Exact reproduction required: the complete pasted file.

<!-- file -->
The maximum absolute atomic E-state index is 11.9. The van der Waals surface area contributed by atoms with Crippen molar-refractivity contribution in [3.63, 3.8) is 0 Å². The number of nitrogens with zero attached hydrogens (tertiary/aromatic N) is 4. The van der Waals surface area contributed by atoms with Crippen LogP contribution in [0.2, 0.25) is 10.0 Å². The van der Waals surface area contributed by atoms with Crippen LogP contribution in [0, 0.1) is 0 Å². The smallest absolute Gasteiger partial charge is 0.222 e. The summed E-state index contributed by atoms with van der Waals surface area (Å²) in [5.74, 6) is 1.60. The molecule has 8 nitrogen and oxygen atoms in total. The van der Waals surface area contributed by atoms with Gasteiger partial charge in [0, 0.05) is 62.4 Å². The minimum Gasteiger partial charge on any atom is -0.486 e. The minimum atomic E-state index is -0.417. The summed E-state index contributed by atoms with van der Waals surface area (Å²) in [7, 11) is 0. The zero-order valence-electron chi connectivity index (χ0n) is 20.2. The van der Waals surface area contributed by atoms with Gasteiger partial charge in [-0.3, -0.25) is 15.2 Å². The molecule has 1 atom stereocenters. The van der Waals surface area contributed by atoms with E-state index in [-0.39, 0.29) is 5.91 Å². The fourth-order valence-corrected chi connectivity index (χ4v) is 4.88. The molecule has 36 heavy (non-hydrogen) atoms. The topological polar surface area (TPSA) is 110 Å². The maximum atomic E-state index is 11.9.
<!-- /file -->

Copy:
The maximum absolute atomic E-state index is 11.9. The van der Waals surface area contributed by atoms with Crippen molar-refractivity contribution in [3.63, 3.8) is 0 Å². The number of nitrogens with zero attached hydrogens (tertiary/aromatic N) is 4. The van der Waals surface area contributed by atoms with Crippen LogP contribution in [0.2, 0.25) is 10.0 Å². The van der Waals surface area contributed by atoms with Crippen LogP contribution in [0, 0.1) is 0 Å². The smallest absolute Gasteiger partial charge is 0.222 e. The summed E-state index contributed by atoms with van der Waals surface area (Å²) in [5.74, 6) is 1.60. The molecule has 8 nitrogen and oxygen atoms in total. The van der Waals surface area contributed by atoms with Gasteiger partial charge in [0, 0.05) is 62.4 Å². The minimum Gasteiger partial charge on any atom is -0.486 e. The minimum atomic E-state index is -0.417. The summed E-state index contributed by atoms with van der Waals surface area (Å²) in [7, 11) is 0. The zero-order valence-electron chi connectivity index (χ0n) is 20.2. The van der Waals surface area contributed by atoms with Gasteiger partial charge in [-0.3, -0.25) is 15.2 Å². The molecule has 1 atom stereocenters. The van der Waals surface area contributed by atoms with E-state index in [-0.39, 0.29) is 5.91 Å². The fourth-order valence-corrected chi connectivity index (χ4v) is 4.88. The molecule has 36 heavy (non-hydrogen) atoms. The topological polar surface area (TPSA) is 110 Å². The maximum atomic E-state index is 11.9.